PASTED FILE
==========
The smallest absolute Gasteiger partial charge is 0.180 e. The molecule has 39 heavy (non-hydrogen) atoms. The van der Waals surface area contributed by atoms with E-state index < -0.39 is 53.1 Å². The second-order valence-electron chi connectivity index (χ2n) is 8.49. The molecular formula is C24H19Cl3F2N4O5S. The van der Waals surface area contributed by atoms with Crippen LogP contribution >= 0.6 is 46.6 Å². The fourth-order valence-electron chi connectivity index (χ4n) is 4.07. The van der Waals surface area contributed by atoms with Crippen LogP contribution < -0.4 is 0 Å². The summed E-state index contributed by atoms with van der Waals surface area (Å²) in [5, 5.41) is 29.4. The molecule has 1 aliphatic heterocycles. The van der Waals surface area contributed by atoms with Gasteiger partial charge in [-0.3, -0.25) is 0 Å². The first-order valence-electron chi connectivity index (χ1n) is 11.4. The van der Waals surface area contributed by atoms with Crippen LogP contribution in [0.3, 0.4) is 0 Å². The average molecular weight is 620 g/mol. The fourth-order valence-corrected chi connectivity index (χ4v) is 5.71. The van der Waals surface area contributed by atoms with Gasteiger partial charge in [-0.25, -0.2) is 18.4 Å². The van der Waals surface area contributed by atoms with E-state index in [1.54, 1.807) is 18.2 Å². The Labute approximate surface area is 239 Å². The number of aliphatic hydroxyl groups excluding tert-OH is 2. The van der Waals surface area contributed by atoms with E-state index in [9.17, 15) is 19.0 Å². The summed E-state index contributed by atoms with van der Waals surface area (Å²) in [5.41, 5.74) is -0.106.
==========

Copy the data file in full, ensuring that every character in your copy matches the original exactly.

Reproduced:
The smallest absolute Gasteiger partial charge is 0.180 e. The molecule has 39 heavy (non-hydrogen) atoms. The van der Waals surface area contributed by atoms with E-state index < -0.39 is 53.1 Å². The second-order valence-electron chi connectivity index (χ2n) is 8.49. The molecular formula is C24H19Cl3F2N4O5S. The van der Waals surface area contributed by atoms with Crippen LogP contribution >= 0.6 is 46.6 Å². The fourth-order valence-electron chi connectivity index (χ4n) is 4.07. The van der Waals surface area contributed by atoms with Crippen LogP contribution < -0.4 is 0 Å². The summed E-state index contributed by atoms with van der Waals surface area (Å²) in [5, 5.41) is 29.4. The molecule has 1 aliphatic heterocycles. The van der Waals surface area contributed by atoms with Gasteiger partial charge in [-0.3, -0.25) is 0 Å². The first-order valence-electron chi connectivity index (χ1n) is 11.4. The van der Waals surface area contributed by atoms with Crippen LogP contribution in [0.3, 0.4) is 0 Å². The average molecular weight is 620 g/mol. The fourth-order valence-corrected chi connectivity index (χ4v) is 5.71. The van der Waals surface area contributed by atoms with Gasteiger partial charge in [-0.25, -0.2) is 18.4 Å². The van der Waals surface area contributed by atoms with E-state index in [1.54, 1.807) is 18.2 Å². The Labute approximate surface area is 239 Å². The number of aliphatic hydroxyl groups excluding tert-OH is 2. The van der Waals surface area contributed by atoms with E-state index in [9.17, 15) is 19.0 Å². The summed E-state index contributed by atoms with van der Waals surface area (Å²) in [5.41, 5.74) is -0.106.